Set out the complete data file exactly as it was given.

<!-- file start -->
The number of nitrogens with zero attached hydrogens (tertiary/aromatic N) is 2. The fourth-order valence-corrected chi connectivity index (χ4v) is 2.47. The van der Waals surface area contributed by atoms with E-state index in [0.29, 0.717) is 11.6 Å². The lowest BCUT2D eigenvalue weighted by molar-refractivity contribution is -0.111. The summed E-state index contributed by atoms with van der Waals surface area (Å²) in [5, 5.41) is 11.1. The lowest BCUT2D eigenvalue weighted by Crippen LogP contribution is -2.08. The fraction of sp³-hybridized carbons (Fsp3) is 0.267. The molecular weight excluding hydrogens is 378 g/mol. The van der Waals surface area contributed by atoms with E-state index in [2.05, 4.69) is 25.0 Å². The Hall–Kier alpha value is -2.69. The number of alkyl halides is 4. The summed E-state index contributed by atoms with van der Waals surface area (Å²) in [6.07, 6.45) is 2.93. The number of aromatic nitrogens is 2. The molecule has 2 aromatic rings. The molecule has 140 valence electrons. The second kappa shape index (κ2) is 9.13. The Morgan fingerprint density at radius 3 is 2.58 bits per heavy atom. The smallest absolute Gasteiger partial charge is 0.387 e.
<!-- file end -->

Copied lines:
The number of nitrogens with zero attached hydrogens (tertiary/aromatic N) is 2. The fourth-order valence-corrected chi connectivity index (χ4v) is 2.47. The van der Waals surface area contributed by atoms with E-state index in [0.29, 0.717) is 11.6 Å². The lowest BCUT2D eigenvalue weighted by molar-refractivity contribution is -0.111. The summed E-state index contributed by atoms with van der Waals surface area (Å²) in [5, 5.41) is 11.1. The lowest BCUT2D eigenvalue weighted by Crippen LogP contribution is -2.08. The fraction of sp³-hybridized carbons (Fsp3) is 0.267. The molecular weight excluding hydrogens is 378 g/mol. The van der Waals surface area contributed by atoms with E-state index in [2.05, 4.69) is 25.0 Å². The Hall–Kier alpha value is -2.69. The number of alkyl halides is 4. The summed E-state index contributed by atoms with van der Waals surface area (Å²) in [6.07, 6.45) is 2.93. The number of aromatic nitrogens is 2. The molecule has 2 aromatic rings. The molecule has 140 valence electrons. The second kappa shape index (κ2) is 9.13. The Morgan fingerprint density at radius 3 is 2.58 bits per heavy atom. The smallest absolute Gasteiger partial charge is 0.387 e.